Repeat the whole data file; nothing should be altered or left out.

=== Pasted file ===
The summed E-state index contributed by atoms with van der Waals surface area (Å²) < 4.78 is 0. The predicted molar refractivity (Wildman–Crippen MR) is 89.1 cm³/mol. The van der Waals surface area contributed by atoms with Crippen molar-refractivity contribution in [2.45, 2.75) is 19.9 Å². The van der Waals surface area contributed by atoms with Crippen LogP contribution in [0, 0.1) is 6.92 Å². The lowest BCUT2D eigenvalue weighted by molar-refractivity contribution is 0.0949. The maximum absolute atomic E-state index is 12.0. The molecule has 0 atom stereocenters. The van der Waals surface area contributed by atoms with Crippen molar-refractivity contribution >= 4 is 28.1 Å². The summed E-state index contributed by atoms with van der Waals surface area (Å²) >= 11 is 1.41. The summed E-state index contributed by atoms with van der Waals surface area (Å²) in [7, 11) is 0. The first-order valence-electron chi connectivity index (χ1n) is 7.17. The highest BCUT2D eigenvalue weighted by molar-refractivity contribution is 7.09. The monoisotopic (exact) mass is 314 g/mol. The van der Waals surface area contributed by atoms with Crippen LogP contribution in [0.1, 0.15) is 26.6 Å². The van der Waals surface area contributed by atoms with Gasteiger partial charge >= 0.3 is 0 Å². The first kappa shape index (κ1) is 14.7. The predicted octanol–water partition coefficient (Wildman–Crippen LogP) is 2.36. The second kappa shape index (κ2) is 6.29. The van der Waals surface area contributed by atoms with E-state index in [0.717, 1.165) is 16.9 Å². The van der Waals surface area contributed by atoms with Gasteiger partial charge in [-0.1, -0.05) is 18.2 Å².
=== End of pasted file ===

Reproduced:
The summed E-state index contributed by atoms with van der Waals surface area (Å²) < 4.78 is 0. The predicted molar refractivity (Wildman–Crippen MR) is 89.1 cm³/mol. The van der Waals surface area contributed by atoms with Crippen molar-refractivity contribution in [2.45, 2.75) is 19.9 Å². The van der Waals surface area contributed by atoms with Crippen LogP contribution in [0, 0.1) is 6.92 Å². The lowest BCUT2D eigenvalue weighted by molar-refractivity contribution is 0.0949. The maximum absolute atomic E-state index is 12.0. The molecule has 0 atom stereocenters. The van der Waals surface area contributed by atoms with Crippen molar-refractivity contribution >= 4 is 28.1 Å². The summed E-state index contributed by atoms with van der Waals surface area (Å²) >= 11 is 1.41. The summed E-state index contributed by atoms with van der Waals surface area (Å²) in [7, 11) is 0. The first-order valence-electron chi connectivity index (χ1n) is 7.17. The highest BCUT2D eigenvalue weighted by molar-refractivity contribution is 7.09. The monoisotopic (exact) mass is 314 g/mol. The van der Waals surface area contributed by atoms with Crippen LogP contribution in [0.1, 0.15) is 26.6 Å². The van der Waals surface area contributed by atoms with Gasteiger partial charge >= 0.3 is 0 Å². The first kappa shape index (κ1) is 14.7. The predicted octanol–water partition coefficient (Wildman–Crippen LogP) is 2.36. The second kappa shape index (κ2) is 6.29. The van der Waals surface area contributed by atoms with E-state index in [0.717, 1.165) is 16.9 Å². The van der Waals surface area contributed by atoms with Gasteiger partial charge in [-0.1, -0.05) is 18.2 Å².